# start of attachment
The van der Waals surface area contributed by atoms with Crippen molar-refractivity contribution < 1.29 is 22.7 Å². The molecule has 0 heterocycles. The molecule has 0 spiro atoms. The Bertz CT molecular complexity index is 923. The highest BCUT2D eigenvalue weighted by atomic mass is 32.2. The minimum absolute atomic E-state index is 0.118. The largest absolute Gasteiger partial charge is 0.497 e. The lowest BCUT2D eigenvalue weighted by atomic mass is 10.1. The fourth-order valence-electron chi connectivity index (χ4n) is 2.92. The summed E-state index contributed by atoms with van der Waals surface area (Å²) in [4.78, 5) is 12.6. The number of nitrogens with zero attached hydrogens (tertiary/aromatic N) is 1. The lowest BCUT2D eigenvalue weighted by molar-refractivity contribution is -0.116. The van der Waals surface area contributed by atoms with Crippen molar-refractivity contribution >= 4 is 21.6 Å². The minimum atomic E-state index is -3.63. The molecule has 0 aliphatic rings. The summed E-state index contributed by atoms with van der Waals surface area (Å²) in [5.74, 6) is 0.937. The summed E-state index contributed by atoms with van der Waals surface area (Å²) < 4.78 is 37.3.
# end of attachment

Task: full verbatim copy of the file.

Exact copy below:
The van der Waals surface area contributed by atoms with Crippen molar-refractivity contribution < 1.29 is 22.7 Å². The molecule has 0 heterocycles. The molecule has 0 spiro atoms. The Bertz CT molecular complexity index is 923. The highest BCUT2D eigenvalue weighted by atomic mass is 32.2. The minimum absolute atomic E-state index is 0.118. The largest absolute Gasteiger partial charge is 0.497 e. The lowest BCUT2D eigenvalue weighted by atomic mass is 10.1. The fourth-order valence-electron chi connectivity index (χ4n) is 2.92. The summed E-state index contributed by atoms with van der Waals surface area (Å²) in [4.78, 5) is 12.6. The number of nitrogens with zero attached hydrogens (tertiary/aromatic N) is 1. The lowest BCUT2D eigenvalue weighted by molar-refractivity contribution is -0.116. The van der Waals surface area contributed by atoms with Crippen molar-refractivity contribution >= 4 is 21.6 Å². The minimum atomic E-state index is -3.63. The molecule has 0 aliphatic rings. The summed E-state index contributed by atoms with van der Waals surface area (Å²) in [5.74, 6) is 0.937. The summed E-state index contributed by atoms with van der Waals surface area (Å²) < 4.78 is 37.3.